Brazil Looks to ‘Repatriate’ Overseas Workers

While Brazil has made effort to entice highly-skilled foreign workers to the country, it has a natural interest in keeping well-paid professional jobs for Brazilians.

IT consultant Leonardo Bittencourt

IT consultant Leonardo Bittencourt is part of a growing number of Brazilian workers who want to head abroad to gain experience, but then bring that experience back to Brazil.

And with the work visa process already overloaded, a new program to bring Brazilian nationals working abroad back home has gained momentum, according to a recent O Globo report.

Among the main target candidates are the many skilled Brazilian candidates currently are un- or underemployed in other countries, affected by the global economic crisis or other immigration issues.

However, many of these Brazilians are calling for improvements in wages, social services and tax rates before making the move.

It is estimated some three million Brazilians currently work abroad, although this is difficult to calculate and even harder to verify, as some work on an unofficial basis and have outstayed their visas.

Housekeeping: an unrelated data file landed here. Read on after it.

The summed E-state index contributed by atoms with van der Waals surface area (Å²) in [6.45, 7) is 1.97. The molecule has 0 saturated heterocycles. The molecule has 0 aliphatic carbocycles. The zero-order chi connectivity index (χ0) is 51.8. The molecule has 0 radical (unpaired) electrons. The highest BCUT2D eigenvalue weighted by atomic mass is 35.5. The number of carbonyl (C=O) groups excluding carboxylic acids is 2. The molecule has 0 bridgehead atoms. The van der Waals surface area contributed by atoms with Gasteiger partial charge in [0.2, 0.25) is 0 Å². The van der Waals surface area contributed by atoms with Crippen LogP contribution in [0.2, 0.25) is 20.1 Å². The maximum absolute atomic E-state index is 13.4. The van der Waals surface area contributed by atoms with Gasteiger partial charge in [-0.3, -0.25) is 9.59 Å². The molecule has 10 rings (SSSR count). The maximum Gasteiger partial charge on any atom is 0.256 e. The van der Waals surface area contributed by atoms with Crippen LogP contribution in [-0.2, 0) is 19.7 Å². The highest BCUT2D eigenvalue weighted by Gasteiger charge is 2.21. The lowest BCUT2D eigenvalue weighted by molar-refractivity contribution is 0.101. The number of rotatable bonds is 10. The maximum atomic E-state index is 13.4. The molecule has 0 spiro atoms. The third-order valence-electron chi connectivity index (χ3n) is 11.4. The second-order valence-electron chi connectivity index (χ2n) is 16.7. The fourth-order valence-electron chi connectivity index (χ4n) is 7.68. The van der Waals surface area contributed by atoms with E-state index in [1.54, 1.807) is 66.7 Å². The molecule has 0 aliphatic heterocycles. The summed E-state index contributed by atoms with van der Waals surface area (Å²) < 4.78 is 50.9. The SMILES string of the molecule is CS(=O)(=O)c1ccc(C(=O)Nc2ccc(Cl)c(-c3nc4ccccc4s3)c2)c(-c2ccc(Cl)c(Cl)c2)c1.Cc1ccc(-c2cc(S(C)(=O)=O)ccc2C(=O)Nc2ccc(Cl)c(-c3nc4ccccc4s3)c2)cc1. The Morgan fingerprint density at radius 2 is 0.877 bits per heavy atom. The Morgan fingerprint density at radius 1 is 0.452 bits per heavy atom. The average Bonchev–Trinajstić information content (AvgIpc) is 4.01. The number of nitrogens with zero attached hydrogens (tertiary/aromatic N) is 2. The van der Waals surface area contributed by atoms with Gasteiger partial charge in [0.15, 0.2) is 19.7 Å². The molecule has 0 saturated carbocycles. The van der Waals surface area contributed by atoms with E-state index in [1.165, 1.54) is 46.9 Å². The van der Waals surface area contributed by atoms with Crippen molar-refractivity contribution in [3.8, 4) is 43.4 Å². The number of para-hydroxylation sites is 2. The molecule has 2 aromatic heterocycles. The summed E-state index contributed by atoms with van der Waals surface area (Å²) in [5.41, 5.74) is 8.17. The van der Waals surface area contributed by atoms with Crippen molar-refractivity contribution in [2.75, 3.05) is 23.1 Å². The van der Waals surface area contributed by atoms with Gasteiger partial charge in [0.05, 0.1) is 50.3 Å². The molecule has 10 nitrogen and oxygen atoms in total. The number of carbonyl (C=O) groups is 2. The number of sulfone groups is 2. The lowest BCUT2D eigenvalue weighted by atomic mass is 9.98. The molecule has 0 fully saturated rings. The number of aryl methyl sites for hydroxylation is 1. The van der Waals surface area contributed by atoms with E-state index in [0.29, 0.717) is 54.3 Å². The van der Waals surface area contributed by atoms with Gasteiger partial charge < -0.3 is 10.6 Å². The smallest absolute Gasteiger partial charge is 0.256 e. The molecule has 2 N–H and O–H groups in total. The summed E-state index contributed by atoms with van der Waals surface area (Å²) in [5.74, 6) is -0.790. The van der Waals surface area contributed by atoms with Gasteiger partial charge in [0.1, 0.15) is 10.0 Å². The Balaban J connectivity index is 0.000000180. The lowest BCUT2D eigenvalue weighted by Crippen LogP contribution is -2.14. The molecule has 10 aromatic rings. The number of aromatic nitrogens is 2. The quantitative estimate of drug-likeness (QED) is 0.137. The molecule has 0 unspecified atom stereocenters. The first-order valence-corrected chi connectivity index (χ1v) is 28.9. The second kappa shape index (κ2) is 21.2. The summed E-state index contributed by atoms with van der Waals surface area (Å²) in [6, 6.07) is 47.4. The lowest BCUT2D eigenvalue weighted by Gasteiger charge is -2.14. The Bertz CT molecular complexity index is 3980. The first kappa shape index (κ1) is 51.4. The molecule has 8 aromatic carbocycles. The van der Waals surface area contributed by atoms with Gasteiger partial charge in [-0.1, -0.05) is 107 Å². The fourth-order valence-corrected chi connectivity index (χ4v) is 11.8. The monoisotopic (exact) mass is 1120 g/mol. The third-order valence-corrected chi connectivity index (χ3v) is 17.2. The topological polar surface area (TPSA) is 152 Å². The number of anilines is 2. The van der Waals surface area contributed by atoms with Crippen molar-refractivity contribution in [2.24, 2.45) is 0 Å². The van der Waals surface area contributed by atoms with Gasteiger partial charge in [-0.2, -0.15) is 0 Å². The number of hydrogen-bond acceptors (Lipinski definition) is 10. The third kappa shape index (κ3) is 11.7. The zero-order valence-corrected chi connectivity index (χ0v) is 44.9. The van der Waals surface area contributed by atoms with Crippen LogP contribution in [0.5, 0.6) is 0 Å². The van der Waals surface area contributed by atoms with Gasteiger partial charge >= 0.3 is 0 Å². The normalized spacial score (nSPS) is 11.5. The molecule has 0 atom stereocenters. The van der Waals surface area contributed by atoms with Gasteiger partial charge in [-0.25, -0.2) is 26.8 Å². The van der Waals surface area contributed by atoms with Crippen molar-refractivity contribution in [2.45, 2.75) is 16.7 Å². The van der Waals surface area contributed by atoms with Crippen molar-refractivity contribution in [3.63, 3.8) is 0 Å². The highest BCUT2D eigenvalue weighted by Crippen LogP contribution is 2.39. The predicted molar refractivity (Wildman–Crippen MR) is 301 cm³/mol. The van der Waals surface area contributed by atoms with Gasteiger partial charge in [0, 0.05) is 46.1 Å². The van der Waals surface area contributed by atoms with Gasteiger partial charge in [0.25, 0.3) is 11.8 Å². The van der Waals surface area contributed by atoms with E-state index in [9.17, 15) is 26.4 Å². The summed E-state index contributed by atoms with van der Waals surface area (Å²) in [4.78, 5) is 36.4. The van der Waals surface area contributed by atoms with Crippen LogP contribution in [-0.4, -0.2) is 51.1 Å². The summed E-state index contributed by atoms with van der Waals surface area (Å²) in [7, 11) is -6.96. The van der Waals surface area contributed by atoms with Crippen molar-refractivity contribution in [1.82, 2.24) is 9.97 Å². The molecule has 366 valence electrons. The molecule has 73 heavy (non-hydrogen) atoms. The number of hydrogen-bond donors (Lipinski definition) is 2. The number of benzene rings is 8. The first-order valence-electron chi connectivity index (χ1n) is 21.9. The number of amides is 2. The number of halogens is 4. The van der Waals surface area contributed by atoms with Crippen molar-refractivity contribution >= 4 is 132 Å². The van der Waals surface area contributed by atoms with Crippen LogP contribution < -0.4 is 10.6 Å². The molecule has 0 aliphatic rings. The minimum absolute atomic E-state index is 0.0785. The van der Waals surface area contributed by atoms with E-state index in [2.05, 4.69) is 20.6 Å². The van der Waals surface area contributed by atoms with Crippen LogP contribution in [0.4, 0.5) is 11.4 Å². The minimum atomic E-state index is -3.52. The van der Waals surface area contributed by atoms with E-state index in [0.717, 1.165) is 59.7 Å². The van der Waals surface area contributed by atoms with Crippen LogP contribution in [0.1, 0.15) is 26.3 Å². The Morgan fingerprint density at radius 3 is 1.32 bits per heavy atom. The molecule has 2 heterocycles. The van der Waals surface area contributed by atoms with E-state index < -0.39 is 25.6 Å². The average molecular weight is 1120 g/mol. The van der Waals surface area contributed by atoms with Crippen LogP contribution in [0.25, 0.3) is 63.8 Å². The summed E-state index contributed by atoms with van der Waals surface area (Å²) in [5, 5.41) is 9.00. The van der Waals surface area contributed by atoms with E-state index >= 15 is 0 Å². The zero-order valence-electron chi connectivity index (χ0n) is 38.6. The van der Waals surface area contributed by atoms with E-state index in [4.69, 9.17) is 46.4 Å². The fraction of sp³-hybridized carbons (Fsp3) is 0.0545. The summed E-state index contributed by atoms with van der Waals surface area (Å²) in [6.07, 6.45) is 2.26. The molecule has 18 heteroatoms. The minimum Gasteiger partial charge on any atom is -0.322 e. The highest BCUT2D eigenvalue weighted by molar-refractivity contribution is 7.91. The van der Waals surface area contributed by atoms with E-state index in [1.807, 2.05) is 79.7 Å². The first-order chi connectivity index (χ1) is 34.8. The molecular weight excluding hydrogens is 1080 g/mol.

A special cross-ministry commission is to be created this month to discuss with proposals. According to the President of the National Immigration Council (CNIg), Paulo Sérgio de Almeida, businesses will reap the benefits of contracting Brazilians, a far simpler process than hiring foreign nationals.

Graduates and other highly-skilled workers affected by the global crisis should be prime candidates for “repatriation,” particularly those from industries currently in such high demand in Brazil: infrastructure, logistics, oil and gas, and technology.

The lack of skilled labour in Brazil is recognized as one of the contributing factors to the so-called “Brazil cost,” which discourages greater investment in the country from overseas. Its repercussions have been felt with the array of multi-billion-dollar infrastructure projects planned and underway in Brazil in the run-up to the World Cup and Olympics.

Read the full article on The Rio Times website.

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